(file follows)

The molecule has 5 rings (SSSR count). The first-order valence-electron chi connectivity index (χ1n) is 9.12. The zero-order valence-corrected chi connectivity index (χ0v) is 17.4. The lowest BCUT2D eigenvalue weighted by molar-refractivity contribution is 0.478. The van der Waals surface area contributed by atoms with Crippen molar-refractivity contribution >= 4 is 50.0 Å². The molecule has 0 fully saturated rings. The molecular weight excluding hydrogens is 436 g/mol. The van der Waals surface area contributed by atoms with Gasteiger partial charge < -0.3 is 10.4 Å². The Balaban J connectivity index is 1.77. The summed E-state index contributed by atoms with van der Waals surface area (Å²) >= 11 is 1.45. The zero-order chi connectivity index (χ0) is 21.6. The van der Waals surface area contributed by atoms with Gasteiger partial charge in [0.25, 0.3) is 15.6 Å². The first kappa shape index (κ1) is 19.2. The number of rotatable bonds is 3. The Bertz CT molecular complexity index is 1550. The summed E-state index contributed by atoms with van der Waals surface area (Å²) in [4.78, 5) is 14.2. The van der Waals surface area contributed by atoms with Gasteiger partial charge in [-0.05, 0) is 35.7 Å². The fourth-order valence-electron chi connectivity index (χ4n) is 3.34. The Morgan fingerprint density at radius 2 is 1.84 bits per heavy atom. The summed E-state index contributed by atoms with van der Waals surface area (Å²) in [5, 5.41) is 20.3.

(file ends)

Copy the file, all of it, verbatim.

The molecule has 5 rings (SSSR count). The first-order valence-electron chi connectivity index (χ1n) is 9.12. The zero-order valence-corrected chi connectivity index (χ0v) is 17.4. The lowest BCUT2D eigenvalue weighted by molar-refractivity contribution is 0.478. The van der Waals surface area contributed by atoms with Crippen molar-refractivity contribution >= 4 is 50.0 Å². The molecule has 0 fully saturated rings. The molecular weight excluding hydrogens is 436 g/mol. The van der Waals surface area contributed by atoms with Gasteiger partial charge < -0.3 is 10.4 Å². The Balaban J connectivity index is 1.77. The summed E-state index contributed by atoms with van der Waals surface area (Å²) >= 11 is 1.45. The zero-order chi connectivity index (χ0) is 21.6. The van der Waals surface area contributed by atoms with Gasteiger partial charge in [0.25, 0.3) is 15.6 Å². The first kappa shape index (κ1) is 19.2. The number of rotatable bonds is 3. The Bertz CT molecular complexity index is 1550. The summed E-state index contributed by atoms with van der Waals surface area (Å²) in [4.78, 5) is 14.2. The van der Waals surface area contributed by atoms with Gasteiger partial charge in [-0.05, 0) is 35.7 Å². The fourth-order valence-electron chi connectivity index (χ4n) is 3.34. The Morgan fingerprint density at radius 2 is 1.84 bits per heavy atom. The summed E-state index contributed by atoms with van der Waals surface area (Å²) in [5, 5.41) is 20.3.